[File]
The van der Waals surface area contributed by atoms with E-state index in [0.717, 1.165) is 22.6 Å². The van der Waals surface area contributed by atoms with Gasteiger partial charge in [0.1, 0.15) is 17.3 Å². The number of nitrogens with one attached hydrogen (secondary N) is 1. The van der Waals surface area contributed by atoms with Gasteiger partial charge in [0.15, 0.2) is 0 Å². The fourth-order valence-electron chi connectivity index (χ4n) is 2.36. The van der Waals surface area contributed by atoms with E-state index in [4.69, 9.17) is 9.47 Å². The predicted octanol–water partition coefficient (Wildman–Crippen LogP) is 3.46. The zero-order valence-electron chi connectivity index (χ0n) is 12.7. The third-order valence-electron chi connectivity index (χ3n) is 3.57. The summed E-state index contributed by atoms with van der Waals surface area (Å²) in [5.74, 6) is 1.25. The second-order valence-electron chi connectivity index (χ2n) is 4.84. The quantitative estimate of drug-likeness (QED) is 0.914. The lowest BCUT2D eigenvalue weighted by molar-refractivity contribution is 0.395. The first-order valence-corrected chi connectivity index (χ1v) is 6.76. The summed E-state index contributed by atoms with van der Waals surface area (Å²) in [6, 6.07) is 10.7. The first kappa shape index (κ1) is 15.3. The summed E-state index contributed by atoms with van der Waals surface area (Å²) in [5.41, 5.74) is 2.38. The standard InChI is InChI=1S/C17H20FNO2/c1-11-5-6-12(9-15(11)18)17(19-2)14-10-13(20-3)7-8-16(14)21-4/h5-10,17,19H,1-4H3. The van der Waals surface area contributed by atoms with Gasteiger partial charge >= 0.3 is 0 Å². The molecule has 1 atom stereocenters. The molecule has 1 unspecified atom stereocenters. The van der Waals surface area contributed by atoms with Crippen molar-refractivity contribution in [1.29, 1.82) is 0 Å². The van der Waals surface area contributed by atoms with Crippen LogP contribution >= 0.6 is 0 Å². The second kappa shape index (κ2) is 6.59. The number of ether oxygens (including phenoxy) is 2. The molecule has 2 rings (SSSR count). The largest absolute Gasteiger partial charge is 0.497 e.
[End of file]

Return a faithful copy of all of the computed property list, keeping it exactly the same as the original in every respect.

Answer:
The van der Waals surface area contributed by atoms with E-state index in [0.717, 1.165) is 22.6 Å². The van der Waals surface area contributed by atoms with Gasteiger partial charge in [0.1, 0.15) is 17.3 Å². The number of nitrogens with one attached hydrogen (secondary N) is 1. The van der Waals surface area contributed by atoms with Gasteiger partial charge in [0.15, 0.2) is 0 Å². The fourth-order valence-electron chi connectivity index (χ4n) is 2.36. The van der Waals surface area contributed by atoms with E-state index in [4.69, 9.17) is 9.47 Å². The predicted octanol–water partition coefficient (Wildman–Crippen LogP) is 3.46. The zero-order valence-electron chi connectivity index (χ0n) is 12.7. The third-order valence-electron chi connectivity index (χ3n) is 3.57. The summed E-state index contributed by atoms with van der Waals surface area (Å²) in [5.74, 6) is 1.25. The second-order valence-electron chi connectivity index (χ2n) is 4.84. The quantitative estimate of drug-likeness (QED) is 0.914. The lowest BCUT2D eigenvalue weighted by molar-refractivity contribution is 0.395. The first-order valence-corrected chi connectivity index (χ1v) is 6.76. The summed E-state index contributed by atoms with van der Waals surface area (Å²) in [6, 6.07) is 10.7. The first kappa shape index (κ1) is 15.3. The summed E-state index contributed by atoms with van der Waals surface area (Å²) in [5.41, 5.74) is 2.38. The standard InChI is InChI=1S/C17H20FNO2/c1-11-5-6-12(9-15(11)18)17(19-2)14-10-13(20-3)7-8-16(14)21-4/h5-10,17,19H,1-4H3. The van der Waals surface area contributed by atoms with Gasteiger partial charge >= 0.3 is 0 Å². The molecule has 1 atom stereocenters. The molecule has 1 unspecified atom stereocenters. The van der Waals surface area contributed by atoms with Crippen molar-refractivity contribution in [1.29, 1.82) is 0 Å². The van der Waals surface area contributed by atoms with Crippen LogP contribution >= 0.6 is 0 Å². The second kappa shape index (κ2) is 6.59. The number of ether oxygens (including phenoxy) is 2. The molecule has 2 rings (SSSR count). The largest absolute Gasteiger partial charge is 0.497 e.